Jacob Wolf, a government professor at Regent University who formerly taught at Princeton, writes in Public Discourse that "Democracy, like many good things, is destroyed if it is elevated above all else. Democracy is valuable to the extent that it is placed in its proper position and context—bounded and balanced by other elements. As Edmund Burke wisely noted, one does not obtain liberty, equality, and self-government by merely letting go of the reins; these things require a complex system of incentives, punishments, and checks and balances that parallel the complexities of human nature. Our Founders understood this far better than do the democratists.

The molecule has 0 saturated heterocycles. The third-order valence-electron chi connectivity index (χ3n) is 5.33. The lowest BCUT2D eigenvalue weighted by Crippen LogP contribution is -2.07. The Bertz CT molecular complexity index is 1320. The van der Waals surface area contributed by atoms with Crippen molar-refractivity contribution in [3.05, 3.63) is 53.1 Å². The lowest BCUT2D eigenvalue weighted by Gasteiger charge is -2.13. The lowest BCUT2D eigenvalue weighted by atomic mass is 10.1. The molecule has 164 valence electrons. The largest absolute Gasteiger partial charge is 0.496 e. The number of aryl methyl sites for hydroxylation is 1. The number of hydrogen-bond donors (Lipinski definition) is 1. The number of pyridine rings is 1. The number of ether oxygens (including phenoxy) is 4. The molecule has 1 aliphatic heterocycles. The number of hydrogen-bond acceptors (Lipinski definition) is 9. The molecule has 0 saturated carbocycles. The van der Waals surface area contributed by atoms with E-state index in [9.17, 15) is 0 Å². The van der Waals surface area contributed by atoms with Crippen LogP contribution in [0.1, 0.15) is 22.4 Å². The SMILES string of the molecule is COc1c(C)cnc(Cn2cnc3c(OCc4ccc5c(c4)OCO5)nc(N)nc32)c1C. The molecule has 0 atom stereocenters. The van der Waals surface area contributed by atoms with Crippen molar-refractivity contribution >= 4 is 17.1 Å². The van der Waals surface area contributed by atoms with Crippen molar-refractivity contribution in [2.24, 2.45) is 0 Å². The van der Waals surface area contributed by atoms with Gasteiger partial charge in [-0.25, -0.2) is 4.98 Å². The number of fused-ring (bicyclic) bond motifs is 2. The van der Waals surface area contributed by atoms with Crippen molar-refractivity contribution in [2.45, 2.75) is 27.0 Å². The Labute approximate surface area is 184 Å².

He concludes that “democracy is ineradicably religious; the question that remains is whether religion can bolster democracy without being swallowed up by it.”
I consider this question to be the foundational issue of our time.